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A module about nonverbal communication in the classroom: common methods such as eye contact, wait time, and social distance.

In spite of their importance, words are not the only way that teachers and students communicate. Gestures and behaviors convey information as well, often supporting a teacher’s words, but sometimes also contradicting them. Students and teachers express themselves nonverbally in all conversations, so freely and automatically in fact that this form of communication can easily be overlooked.

Eye contact

One important nonverbal behavior is eye contact , which is the extent and timing of when a speaker looks directly at the eyes of the listener. In conversations between friends of equal status, for example, most native speakers of English tend to look directly at the speaker when listening, but to avert their gaze when speaking (Kleinke, 1986). Re-engaging eye contact, in fact, often signals that a speaker is about to finish a turn and is inviting a response from the listener.

But conversations follow different rules if they involve someone of greater authority talking with someone of lesser authority, such as between a teacher and a student. In that case, the person in authority signals greater status by gazing directly at the listener almost continuously, whether listening or speaking. This alternate pattern can sometimes prove awkward if either party is not expecting it. For students unused to continuous eye contact, it can feel like the teacher is staring excessively, intrusively, or inappropriately; an ironic effect can be for the student to feel more self-conscious rather than more engaged, as intended. For similar reasons, inexperienced or first-time teachers can also feel uncomfortable with gazing at students continuously. Nevertheless research about the effects of eye contact suggests that it may help anyone, whether a student or teacher, to remember what they are seeing and hearing (Mason, Hood,&Macrae, 2004).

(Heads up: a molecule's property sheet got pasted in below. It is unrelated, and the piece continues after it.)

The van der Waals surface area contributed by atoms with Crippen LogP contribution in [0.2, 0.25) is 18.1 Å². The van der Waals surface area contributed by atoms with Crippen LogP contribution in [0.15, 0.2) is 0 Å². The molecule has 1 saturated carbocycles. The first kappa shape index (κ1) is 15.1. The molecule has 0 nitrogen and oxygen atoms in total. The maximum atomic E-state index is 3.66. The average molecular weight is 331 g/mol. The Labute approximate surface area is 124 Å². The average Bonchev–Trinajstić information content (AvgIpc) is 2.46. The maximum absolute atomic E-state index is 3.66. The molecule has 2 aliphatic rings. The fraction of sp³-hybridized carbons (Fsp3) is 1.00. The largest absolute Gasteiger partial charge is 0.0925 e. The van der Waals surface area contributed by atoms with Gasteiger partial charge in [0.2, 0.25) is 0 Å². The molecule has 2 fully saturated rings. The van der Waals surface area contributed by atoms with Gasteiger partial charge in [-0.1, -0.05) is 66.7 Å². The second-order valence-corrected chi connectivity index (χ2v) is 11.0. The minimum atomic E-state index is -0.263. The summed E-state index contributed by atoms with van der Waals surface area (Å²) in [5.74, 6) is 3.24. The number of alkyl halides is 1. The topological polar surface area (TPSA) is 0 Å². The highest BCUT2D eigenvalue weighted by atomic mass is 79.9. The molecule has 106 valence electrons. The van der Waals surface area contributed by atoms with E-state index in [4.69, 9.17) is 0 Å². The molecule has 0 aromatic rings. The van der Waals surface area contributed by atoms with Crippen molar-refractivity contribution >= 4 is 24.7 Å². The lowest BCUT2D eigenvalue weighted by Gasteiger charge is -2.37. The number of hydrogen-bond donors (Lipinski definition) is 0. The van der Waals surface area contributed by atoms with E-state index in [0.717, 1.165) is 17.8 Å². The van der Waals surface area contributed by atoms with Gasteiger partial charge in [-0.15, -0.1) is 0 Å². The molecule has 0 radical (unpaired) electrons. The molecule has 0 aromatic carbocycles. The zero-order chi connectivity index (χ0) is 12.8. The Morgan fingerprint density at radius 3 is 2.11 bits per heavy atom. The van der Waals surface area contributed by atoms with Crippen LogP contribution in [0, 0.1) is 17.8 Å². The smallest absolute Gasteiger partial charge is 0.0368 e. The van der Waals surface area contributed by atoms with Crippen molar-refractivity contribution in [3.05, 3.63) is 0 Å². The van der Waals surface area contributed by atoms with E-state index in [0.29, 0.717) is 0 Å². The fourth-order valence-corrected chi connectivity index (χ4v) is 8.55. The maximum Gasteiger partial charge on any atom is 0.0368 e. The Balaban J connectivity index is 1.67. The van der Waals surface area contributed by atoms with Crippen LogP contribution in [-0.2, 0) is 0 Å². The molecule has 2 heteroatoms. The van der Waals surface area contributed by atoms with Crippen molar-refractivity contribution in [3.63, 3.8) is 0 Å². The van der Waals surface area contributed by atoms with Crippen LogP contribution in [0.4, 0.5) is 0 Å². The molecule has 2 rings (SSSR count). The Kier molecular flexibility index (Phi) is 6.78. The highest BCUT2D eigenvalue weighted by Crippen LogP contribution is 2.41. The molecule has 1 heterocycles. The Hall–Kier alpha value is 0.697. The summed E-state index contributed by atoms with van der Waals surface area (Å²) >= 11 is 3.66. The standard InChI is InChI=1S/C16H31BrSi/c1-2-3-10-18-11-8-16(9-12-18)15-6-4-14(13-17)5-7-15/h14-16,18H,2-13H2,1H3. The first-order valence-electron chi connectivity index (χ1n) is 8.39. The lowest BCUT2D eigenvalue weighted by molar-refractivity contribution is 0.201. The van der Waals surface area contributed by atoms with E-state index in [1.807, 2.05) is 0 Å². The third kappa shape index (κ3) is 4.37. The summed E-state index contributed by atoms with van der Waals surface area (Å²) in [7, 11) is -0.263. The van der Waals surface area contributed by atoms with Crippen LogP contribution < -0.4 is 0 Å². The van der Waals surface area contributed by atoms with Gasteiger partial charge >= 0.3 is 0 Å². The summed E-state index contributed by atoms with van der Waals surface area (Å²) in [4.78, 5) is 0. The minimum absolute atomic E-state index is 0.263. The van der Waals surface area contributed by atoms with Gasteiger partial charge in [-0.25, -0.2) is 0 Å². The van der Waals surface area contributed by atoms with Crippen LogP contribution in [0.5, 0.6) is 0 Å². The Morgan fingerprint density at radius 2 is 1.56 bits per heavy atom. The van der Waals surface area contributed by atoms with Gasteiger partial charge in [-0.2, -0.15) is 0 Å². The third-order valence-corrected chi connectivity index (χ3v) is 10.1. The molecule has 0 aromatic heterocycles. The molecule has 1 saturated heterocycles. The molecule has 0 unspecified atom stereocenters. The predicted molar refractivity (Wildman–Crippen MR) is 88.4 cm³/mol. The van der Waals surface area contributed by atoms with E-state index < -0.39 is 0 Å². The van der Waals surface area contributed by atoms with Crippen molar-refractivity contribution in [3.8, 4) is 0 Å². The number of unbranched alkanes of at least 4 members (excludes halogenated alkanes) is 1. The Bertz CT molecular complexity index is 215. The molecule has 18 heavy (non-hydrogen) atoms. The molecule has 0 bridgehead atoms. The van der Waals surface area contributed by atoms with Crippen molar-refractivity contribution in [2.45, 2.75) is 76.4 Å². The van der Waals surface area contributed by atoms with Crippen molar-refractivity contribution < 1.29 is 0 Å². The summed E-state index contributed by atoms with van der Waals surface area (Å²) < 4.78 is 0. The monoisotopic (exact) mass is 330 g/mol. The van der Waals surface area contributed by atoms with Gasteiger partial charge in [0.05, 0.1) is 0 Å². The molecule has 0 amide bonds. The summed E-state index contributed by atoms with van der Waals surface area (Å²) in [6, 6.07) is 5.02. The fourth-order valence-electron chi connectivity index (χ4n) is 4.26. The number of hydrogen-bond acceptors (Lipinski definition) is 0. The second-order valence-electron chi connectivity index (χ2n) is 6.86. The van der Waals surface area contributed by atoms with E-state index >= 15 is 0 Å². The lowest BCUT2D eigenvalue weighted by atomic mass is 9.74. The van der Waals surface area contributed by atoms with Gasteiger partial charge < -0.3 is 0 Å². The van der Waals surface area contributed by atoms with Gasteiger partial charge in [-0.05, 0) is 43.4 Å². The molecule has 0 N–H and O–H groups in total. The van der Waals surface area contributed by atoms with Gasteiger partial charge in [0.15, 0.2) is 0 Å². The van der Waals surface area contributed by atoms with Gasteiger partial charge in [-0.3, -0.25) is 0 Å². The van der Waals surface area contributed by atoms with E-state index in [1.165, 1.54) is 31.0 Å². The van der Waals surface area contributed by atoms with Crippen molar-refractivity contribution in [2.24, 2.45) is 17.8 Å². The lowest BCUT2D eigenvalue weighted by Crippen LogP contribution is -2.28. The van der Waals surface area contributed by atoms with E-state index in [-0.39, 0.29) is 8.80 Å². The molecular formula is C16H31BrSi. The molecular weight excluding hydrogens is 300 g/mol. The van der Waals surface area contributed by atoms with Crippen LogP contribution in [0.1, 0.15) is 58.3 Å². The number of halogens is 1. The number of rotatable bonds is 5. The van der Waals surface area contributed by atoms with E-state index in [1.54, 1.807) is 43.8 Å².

Communication problems result less from eye contact as such than from differences in expectations about eye contact. If students’ expectations differ very much from the teacher’s, one party may misinterpret the other party’s motivations. Among some non-white ethnic groups, for example, eye contact follows a pattern that reverses the conventional white, English-language pattern: they tend to look more intently at a partner when talking , and avert gaze when listening (Razack, 1998). The alternative pattern works perfectly well as long as both parties expect it and use it. As you might imagine, though, there are problems if the two partners use opposite patterns of eye contact. In that case one person may interpret a direct gaze as an invitation to start talking, when really it is an invitation to stop talking. Eventually the conversational partner may find himself interrupting too much, or simply talking too long at a turn. The converse can also happen: if the first person looks away, the partner may take the gesture as inviting the partner to keep listening, when really the first person is inviting the partner to start talking. Awkward gaps between comments may result. In either case, if the conversational partners are a teacher and student, rapport may deteriorate gradually. In the first case, the teacher may even conclude, wrongly, that the student is socially inept because the student interrupts so much. In the second case, the teacher may conclude—also wrongly—that the student is very shy or even lacking in language skill.